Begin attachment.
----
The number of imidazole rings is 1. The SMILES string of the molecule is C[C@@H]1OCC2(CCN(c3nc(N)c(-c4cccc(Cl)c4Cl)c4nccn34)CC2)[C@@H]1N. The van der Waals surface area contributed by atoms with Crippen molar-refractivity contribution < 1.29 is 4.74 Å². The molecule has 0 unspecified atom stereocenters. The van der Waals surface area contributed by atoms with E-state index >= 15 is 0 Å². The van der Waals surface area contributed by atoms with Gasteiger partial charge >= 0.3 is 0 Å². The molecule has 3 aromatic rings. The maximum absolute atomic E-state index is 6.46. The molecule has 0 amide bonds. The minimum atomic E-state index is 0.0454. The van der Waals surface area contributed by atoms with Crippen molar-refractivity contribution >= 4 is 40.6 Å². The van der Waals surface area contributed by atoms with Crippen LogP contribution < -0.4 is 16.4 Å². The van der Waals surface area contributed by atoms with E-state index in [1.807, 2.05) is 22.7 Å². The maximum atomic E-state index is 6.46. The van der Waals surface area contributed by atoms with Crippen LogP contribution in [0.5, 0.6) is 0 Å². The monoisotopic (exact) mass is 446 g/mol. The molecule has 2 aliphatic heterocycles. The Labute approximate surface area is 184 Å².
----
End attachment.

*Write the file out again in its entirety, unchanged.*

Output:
The number of imidazole rings is 1. The SMILES string of the molecule is C[C@@H]1OCC2(CCN(c3nc(N)c(-c4cccc(Cl)c4Cl)c4nccn34)CC2)[C@@H]1N. The van der Waals surface area contributed by atoms with Crippen molar-refractivity contribution < 1.29 is 4.74 Å². The molecule has 0 unspecified atom stereocenters. The van der Waals surface area contributed by atoms with E-state index >= 15 is 0 Å². The van der Waals surface area contributed by atoms with Gasteiger partial charge >= 0.3 is 0 Å². The molecule has 3 aromatic rings. The maximum absolute atomic E-state index is 6.46. The molecule has 0 amide bonds. The minimum atomic E-state index is 0.0454. The van der Waals surface area contributed by atoms with Crippen molar-refractivity contribution >= 4 is 40.6 Å². The van der Waals surface area contributed by atoms with Crippen LogP contribution < -0.4 is 16.4 Å². The van der Waals surface area contributed by atoms with E-state index in [1.807, 2.05) is 22.7 Å². The maximum atomic E-state index is 6.46. The van der Waals surface area contributed by atoms with Crippen LogP contribution in [0.5, 0.6) is 0 Å². The monoisotopic (exact) mass is 446 g/mol. The molecule has 2 aliphatic heterocycles. The Labute approximate surface area is 184 Å².